Wednesday, October 28, 2009

Hero Land

Working with Hoover's poster collection, I came across a poster with a striking image of a bazaar and "Hero Land" in a huge typeface reminiscent of a movie poster, illustrated by J. Carl Mueller. As I noticed similar posters, I began to wonder, what was Hero Land?

Assuming from the poster that it was a movie, I conducted a Google search. Finding Hero Land in a New York Times index from 1918, I went to the New York Times historical full-text database (most public and academic libraries have this newspaper database available from ProQuest).

I discovered that Hero Land was a World War I Allied war relief benefit bazaar held in New York at the Grand Central Palace from November 24 to December 12, 1917. And what a benefit it was!

As an advertisement in the November 24, 1917, New York Times noted: "Hero Land is a 16-Day Military Pageant, Theatrical Entertainment, Oriental Wonderland and Charity Mart; Devised, Created, Managed, and Financed by One Hundred Approved National War Relief Organization for the Benefit of American and Allied Relief."

Sounding more like a world's fair than a relief benefit, "the object … is to bring home in vivid pictures to the American people some of the actualities of warfare as carried on by the Germans."

The Grand Central Palace itself was transformed. The first floor included a grand ballroom modeled after Versailles and the third floor was given over to a re-creation of the streets of Baghdad. There were reproductions of forts, trench lines, bomb shelters, and battlefields, including a British tank and a German submarine. There was also entertainment: five moving picture theaters, an ice skating rink, restaurants, bands, dancing, and shopping, as well as special events every evening.

More than 250,000 people attended Hero Land, creating a net profit of $571,438 (about $10.3 million today) to be dispersed among one hundred war relief charities, including the Commission for Relief in Belgium, whose records are also at Hoover. Hero Land was surely an amazing sight to behold, as was my discovery of its beautiful publicity posters among Hoover's trove of more than 100,000 posters.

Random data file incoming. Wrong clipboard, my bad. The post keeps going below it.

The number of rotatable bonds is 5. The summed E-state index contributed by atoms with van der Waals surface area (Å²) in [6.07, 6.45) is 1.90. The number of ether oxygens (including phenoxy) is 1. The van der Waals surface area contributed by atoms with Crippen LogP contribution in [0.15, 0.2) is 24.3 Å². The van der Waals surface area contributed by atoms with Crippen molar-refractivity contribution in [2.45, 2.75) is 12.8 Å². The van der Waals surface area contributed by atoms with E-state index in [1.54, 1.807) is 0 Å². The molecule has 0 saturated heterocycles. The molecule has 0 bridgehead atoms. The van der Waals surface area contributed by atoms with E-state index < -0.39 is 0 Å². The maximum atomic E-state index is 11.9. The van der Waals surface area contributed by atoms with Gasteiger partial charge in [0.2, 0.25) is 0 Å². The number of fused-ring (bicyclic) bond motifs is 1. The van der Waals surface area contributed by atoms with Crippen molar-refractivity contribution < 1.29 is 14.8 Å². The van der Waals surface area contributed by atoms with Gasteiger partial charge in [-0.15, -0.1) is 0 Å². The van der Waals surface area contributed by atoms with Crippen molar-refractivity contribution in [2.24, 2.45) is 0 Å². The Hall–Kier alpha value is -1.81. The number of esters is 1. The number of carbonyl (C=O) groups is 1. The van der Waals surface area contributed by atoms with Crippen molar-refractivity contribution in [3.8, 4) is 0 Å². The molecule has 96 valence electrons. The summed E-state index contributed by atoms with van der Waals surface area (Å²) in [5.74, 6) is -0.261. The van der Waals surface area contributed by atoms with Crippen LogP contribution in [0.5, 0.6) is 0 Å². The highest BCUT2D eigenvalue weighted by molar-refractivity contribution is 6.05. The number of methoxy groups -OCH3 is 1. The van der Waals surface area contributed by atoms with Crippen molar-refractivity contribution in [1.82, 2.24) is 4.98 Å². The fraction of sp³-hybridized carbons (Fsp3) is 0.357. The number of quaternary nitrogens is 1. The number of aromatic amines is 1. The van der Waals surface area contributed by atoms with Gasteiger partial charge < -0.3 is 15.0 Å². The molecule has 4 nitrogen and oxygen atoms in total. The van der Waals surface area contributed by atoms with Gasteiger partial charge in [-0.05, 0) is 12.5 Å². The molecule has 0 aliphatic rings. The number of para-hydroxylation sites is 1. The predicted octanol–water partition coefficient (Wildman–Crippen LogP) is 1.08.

Hoover Institution Archives Poster Collection.
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Hoover Institution Archives Poster Collection.
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Hoover Institution Archives Poster Collection.
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Tuesday, October 6, 2009

An Impressive Mission

Who’d think there’d be a connection between Julia Child and Herbert Hoover? Indeed, after seeing the summer hit Julie & Julia (loved it, saw it twice), I plunged into Child’s memoirs, My Life in France, in which she recalled that Hoover had “impressed everyone on a recent swing through Europe.”

The “swing” referred to was the so-called food mission around the world that President Truman had asked Hoover to undertake in 1946 and 1947. The goal was to assess which, among the forty or so countries visited on four continents, suffered most from hunger and which could most contribute to alleviating it. Having saved millions of lives during and after World War I through his humanitarian relief organizations (whose records are housed at the Hoover Archives), Hoover was the perfect choice.

His closest associate on the tour was Hugh Gibson, a U.S. diplomat who had served in many posts during the 1920s and 1930s. His papers are also housed here, including his daily diary of that mission—a fascinating account of conditions on the ground, heads of state they met, geostrategic discussions, and so forth. Despite the tragic subject of war devastation and ensuing hunger, Gibson infuses his comments about the trip with humor and wit, so it is not only very informative but funny as well. We’re in the process of scanning the diary and will post it on our website, so stay tuned.

In the meantime, you can see Gibson’s diary in the archives reading room, as well, of course, as Herbert Hoover’s own papers on the subject.

Hugh Gibson and Herbert Hoover disembark from the "Faithful Cow" during their international food mission, undertaken at the request of President Truman. Photo courtesy of Michael Gibson.